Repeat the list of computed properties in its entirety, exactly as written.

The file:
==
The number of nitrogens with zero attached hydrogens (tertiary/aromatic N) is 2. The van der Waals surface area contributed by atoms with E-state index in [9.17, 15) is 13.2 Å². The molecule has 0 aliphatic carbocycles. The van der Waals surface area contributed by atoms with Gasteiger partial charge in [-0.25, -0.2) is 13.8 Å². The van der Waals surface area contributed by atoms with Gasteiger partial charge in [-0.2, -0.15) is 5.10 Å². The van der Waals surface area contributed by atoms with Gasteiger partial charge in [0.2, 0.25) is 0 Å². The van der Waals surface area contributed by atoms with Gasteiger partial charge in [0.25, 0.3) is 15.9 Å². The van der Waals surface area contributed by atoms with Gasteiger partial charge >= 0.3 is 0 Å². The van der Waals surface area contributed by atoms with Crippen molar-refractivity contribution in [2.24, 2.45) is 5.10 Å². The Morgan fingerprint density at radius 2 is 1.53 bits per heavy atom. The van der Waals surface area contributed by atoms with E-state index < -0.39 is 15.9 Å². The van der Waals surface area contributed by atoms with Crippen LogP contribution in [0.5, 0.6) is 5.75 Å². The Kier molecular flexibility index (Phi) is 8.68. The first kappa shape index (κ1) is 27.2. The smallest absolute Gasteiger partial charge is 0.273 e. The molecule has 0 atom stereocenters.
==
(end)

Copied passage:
The number of nitrogens with zero attached hydrogens (tertiary/aromatic N) is 2. The van der Waals surface area contributed by atoms with E-state index in [9.17, 15) is 13.2 Å². The molecule has 0 aliphatic carbocycles. The van der Waals surface area contributed by atoms with Gasteiger partial charge in [-0.25, -0.2) is 13.8 Å². The van der Waals surface area contributed by atoms with Gasteiger partial charge in [-0.2, -0.15) is 5.10 Å². The van der Waals surface area contributed by atoms with Gasteiger partial charge in [0.2, 0.25) is 0 Å². The van der Waals surface area contributed by atoms with Gasteiger partial charge in [0.25, 0.3) is 15.9 Å². The van der Waals surface area contributed by atoms with Gasteiger partial charge >= 0.3 is 0 Å². The van der Waals surface area contributed by atoms with Crippen molar-refractivity contribution in [2.24, 2.45) is 5.10 Å². The Morgan fingerprint density at radius 2 is 1.53 bits per heavy atom. The van der Waals surface area contributed by atoms with E-state index < -0.39 is 15.9 Å². The van der Waals surface area contributed by atoms with Crippen LogP contribution in [0.5, 0.6) is 5.75 Å². The Kier molecular flexibility index (Phi) is 8.68. The first kappa shape index (κ1) is 27.2. The smallest absolute Gasteiger partial charge is 0.273 e. The molecule has 0 atom stereocenters.